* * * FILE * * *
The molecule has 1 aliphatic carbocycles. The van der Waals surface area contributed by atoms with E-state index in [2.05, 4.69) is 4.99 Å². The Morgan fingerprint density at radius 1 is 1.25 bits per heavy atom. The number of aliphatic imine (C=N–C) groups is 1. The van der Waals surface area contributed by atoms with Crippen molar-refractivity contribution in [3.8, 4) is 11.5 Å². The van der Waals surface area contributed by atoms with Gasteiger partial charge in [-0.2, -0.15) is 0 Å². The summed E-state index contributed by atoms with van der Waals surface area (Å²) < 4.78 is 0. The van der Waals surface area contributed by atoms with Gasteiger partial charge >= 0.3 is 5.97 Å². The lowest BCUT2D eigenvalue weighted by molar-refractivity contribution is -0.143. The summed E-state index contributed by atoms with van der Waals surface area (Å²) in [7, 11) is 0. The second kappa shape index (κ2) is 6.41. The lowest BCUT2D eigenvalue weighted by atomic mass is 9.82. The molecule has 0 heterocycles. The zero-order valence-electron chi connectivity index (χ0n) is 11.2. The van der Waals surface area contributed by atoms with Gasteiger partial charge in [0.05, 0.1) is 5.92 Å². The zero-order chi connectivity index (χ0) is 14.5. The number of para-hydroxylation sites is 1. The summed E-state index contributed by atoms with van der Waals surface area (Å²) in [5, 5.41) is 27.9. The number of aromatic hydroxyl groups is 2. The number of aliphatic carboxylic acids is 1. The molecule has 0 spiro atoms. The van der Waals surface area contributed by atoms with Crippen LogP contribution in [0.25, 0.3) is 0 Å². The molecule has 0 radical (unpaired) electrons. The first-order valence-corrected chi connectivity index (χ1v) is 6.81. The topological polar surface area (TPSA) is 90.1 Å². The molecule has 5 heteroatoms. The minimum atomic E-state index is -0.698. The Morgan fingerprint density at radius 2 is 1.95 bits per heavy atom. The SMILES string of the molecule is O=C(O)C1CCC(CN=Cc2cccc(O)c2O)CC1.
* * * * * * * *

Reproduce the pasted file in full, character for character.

The molecule has 1 aliphatic carbocycles. The van der Waals surface area contributed by atoms with E-state index in [2.05, 4.69) is 4.99 Å². The Morgan fingerprint density at radius 1 is 1.25 bits per heavy atom. The number of aliphatic imine (C=N–C) groups is 1. The van der Waals surface area contributed by atoms with Crippen molar-refractivity contribution in [3.8, 4) is 11.5 Å². The van der Waals surface area contributed by atoms with Gasteiger partial charge in [-0.2, -0.15) is 0 Å². The summed E-state index contributed by atoms with van der Waals surface area (Å²) < 4.78 is 0. The van der Waals surface area contributed by atoms with Gasteiger partial charge >= 0.3 is 5.97 Å². The lowest BCUT2D eigenvalue weighted by molar-refractivity contribution is -0.143. The summed E-state index contributed by atoms with van der Waals surface area (Å²) in [7, 11) is 0. The second kappa shape index (κ2) is 6.41. The lowest BCUT2D eigenvalue weighted by atomic mass is 9.82. The molecule has 0 heterocycles. The zero-order valence-electron chi connectivity index (χ0n) is 11.2. The van der Waals surface area contributed by atoms with Gasteiger partial charge in [0.05, 0.1) is 5.92 Å². The zero-order chi connectivity index (χ0) is 14.5. The number of para-hydroxylation sites is 1. The summed E-state index contributed by atoms with van der Waals surface area (Å²) in [5, 5.41) is 27.9. The number of aromatic hydroxyl groups is 2. The number of aliphatic carboxylic acids is 1. The molecule has 0 spiro atoms. The van der Waals surface area contributed by atoms with Crippen LogP contribution in [0.25, 0.3) is 0 Å². The molecule has 0 radical (unpaired) electrons. The first-order valence-corrected chi connectivity index (χ1v) is 6.81. The topological polar surface area (TPSA) is 90.1 Å². The molecule has 5 heteroatoms. The minimum atomic E-state index is -0.698. The Morgan fingerprint density at radius 2 is 1.95 bits per heavy atom. The SMILES string of the molecule is O=C(O)C1CCC(CN=Cc2cccc(O)c2O)CC1.